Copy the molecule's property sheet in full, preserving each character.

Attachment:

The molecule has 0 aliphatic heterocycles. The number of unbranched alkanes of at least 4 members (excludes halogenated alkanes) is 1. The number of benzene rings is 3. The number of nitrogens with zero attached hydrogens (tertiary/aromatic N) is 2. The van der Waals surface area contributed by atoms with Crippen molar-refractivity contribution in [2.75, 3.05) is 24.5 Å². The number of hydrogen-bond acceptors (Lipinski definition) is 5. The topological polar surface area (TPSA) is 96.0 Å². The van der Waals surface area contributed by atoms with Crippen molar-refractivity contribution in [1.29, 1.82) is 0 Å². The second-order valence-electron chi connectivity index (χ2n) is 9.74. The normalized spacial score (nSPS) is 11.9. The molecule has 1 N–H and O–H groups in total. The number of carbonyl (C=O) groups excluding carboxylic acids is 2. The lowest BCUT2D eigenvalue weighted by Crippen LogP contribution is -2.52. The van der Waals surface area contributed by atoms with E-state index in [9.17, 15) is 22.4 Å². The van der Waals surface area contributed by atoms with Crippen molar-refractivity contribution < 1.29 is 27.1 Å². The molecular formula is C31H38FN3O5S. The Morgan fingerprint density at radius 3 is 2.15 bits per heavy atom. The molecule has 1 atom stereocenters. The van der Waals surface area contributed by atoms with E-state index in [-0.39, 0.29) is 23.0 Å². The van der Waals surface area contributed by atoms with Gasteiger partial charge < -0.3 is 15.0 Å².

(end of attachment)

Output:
The molecule has 0 aliphatic heterocycles. The number of unbranched alkanes of at least 4 members (excludes halogenated alkanes) is 1. The number of benzene rings is 3. The number of nitrogens with zero attached hydrogens (tertiary/aromatic N) is 2. The van der Waals surface area contributed by atoms with Crippen molar-refractivity contribution in [2.75, 3.05) is 24.5 Å². The number of hydrogen-bond acceptors (Lipinski definition) is 5. The topological polar surface area (TPSA) is 96.0 Å². The van der Waals surface area contributed by atoms with Crippen molar-refractivity contribution in [1.29, 1.82) is 0 Å². The second-order valence-electron chi connectivity index (χ2n) is 9.74. The normalized spacial score (nSPS) is 11.9. The molecule has 1 N–H and O–H groups in total. The number of carbonyl (C=O) groups excluding carboxylic acids is 2. The lowest BCUT2D eigenvalue weighted by Crippen LogP contribution is -2.52. The van der Waals surface area contributed by atoms with E-state index in [9.17, 15) is 22.4 Å². The van der Waals surface area contributed by atoms with Crippen molar-refractivity contribution < 1.29 is 27.1 Å². The molecular formula is C31H38FN3O5S. The Morgan fingerprint density at radius 3 is 2.15 bits per heavy atom. The molecule has 1 atom stereocenters. The van der Waals surface area contributed by atoms with E-state index in [-0.39, 0.29) is 23.0 Å². The van der Waals surface area contributed by atoms with Gasteiger partial charge < -0.3 is 15.0 Å².